Until recently, I had to enforce siesta, begging and cajoling the girls to lie down and relax for another few minutes, just a few more minutes. These days, they barely touch their lunch, as they are so overheated, and ask to be excused so they can start siesta. While I usually sleep for half an hour to an hour, and then spend an hour reading, the girls rarely sleep. Instead, they read or listen to a story CD or, occasionally, watch a movie. I lie in bed, the air around me thick as tar. Turning on the fan has little effect. It merely turns my conventional oven bedroom into a fan oven.

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This year’s birthday present – a wind scoop

For my birthday, Mammy bought me a wind scoop*; a nifty piece of simple engineering. It’s a shaped piece of sail cloth placed over a hatch on deck to scoop air into and through the boat. Low tech air conditioning. Unfortunately, due to the layout of our deck, our scoop isn’t quite working to its full effect. A stay forward of the fore cabin hatch and the mizzen mast forward of the aft cabin hatch get in the way of setting the scoop in the most optimum position. Still, we’re getting some draft through the boat at some point most days.

At around 5pm every evening we start to get moving again. It’s still unpleasantly hot, so on evenings when I’m not teaching English, or helping to build the set for this Saturday’s medieval play (Lily is knight number five!), the girls and I don our swim suits and head to the Praia Fluvial (river beach) in Alcoutim. I drop my bag under the nearest available sunshade and wade into the water, wallowing like a hippopotamus for the next three hours! Even at 8.30 or 9pm, as we make our way back home, the air is hot.

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The gap-toothed girls have found a novel way to cool down before going to bed every night!

Some evenings, when teaching or set building prevents us going across the river, the girls play on the smaller beach on the Sanlúcar side of the river. Aram, the dad and uncle of three of Lily’s classmates, owns a water adventure business located on the beach, so the three boys are to be found most evenings playing on the beach and my girls join them. If I don’t feel like going to the beach, I can keep an eye on Lily and Katie from Carina’s cockpit.

I have a love-hate relationship with the extreme heat. I love hours of swimming in the river three or four evenings a week. I love that I can indulge in my current endless craving for crisps, as I need to replenish salts. I love the fun the girls have playing with water on the pontoon. I love sitting out on deck late at night and finally feeling cooler air around me. I love a couple of cold glasses of fizzy vino verde at the end of the day. And I love that I can hang sopping wet laundry out to dry, not even bothering to squeeze any excess water out of it, and in an hour it will all be bone dry.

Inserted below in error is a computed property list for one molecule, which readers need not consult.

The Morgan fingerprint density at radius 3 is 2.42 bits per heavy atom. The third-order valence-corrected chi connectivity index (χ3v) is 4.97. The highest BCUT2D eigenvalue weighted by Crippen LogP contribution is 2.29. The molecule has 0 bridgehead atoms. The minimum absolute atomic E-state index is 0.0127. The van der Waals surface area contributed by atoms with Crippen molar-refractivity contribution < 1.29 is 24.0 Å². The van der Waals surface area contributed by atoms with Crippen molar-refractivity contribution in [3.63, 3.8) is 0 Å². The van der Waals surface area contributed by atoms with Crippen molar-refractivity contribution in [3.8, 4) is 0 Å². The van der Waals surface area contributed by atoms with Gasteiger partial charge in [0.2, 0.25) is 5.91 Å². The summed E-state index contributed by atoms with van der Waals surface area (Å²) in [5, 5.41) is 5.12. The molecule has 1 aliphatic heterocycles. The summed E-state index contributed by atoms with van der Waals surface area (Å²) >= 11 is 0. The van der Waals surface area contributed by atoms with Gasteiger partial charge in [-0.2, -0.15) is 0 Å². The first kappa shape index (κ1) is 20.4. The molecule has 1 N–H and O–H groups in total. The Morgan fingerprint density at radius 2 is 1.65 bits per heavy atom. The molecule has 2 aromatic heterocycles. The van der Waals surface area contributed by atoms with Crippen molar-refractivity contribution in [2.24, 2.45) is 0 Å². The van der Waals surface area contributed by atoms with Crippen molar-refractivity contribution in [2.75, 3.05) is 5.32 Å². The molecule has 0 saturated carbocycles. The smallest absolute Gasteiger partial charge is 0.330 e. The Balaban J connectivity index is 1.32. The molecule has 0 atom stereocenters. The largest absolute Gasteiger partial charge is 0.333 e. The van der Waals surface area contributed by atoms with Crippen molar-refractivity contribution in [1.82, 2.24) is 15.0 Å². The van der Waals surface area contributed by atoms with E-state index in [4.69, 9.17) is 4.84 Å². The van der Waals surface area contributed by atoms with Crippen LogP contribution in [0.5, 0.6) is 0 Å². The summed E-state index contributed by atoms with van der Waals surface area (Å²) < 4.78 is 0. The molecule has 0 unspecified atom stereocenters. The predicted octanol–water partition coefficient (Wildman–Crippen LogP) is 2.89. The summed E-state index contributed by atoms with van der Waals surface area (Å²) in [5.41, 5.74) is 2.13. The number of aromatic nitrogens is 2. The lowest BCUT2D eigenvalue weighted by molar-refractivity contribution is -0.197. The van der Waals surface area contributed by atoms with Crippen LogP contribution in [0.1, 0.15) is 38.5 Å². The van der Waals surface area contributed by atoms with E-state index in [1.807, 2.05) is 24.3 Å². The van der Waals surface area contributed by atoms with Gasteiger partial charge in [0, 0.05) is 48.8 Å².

I dislike that I have to stop jobs half way through because I am too hot to carry on. I dislike feeling so tired every afternoon. I dislike the heat-induced grouchiness that descends on all of us. And I dislike having to constantly think about our skin getting burned in these extreme temperatures.

While many of our fellow Rio Guadiana yachties have already sailed down to Ilha da Culatra for the summer, we remain because of school and work. The girls finish school next week, and on July 4th, the three of us are flying north, for six weeks visiting family and friends in England and Ireland and one week by the seaside in Wales. We’re leaving Julian on the river to suffer the worst of the summer heat while he carries on working in the bar. While others might complain if the UK or Irish summer turns out to be rainy and windy, I don’t think the girls and I will mind. We know that in late August we’ll be returning to the hot hot hot Rio Guadiana.

*When I say ‘Mammy bought me a wind scoop’ what I really mean is that, like most birthdays and Christmases, she gave me the money to buy some (to her) bizarre sailing related item!

A blended education

Recently, a few people have asked me, not unreasonably, if, now that we have had a taste of formal education, I have given up on the idea of home education. The answer is absolutely not. While I love that the girls are currently attending the village school in Sanlúcar, my commitment to the philosophy and practice of home education is as strong as ever.

A very particular set of circumstances led to the decision to enrol the girls in school here. We liked life on the Rio Guadiana in general, and we felt that enrolling the girls in the tiny village school would provide them with an immersive education in Spanish language that we could not give them at home. And, we felt that their attendance at school would give all four of us opportunities to participate in village life that we wouldn’t otherwise get if we continued to home educate while living on the river. We were drawn to the size of this school, with only seven or eight children per classroom, and thought that experience would be very different to being in a larger town or city school.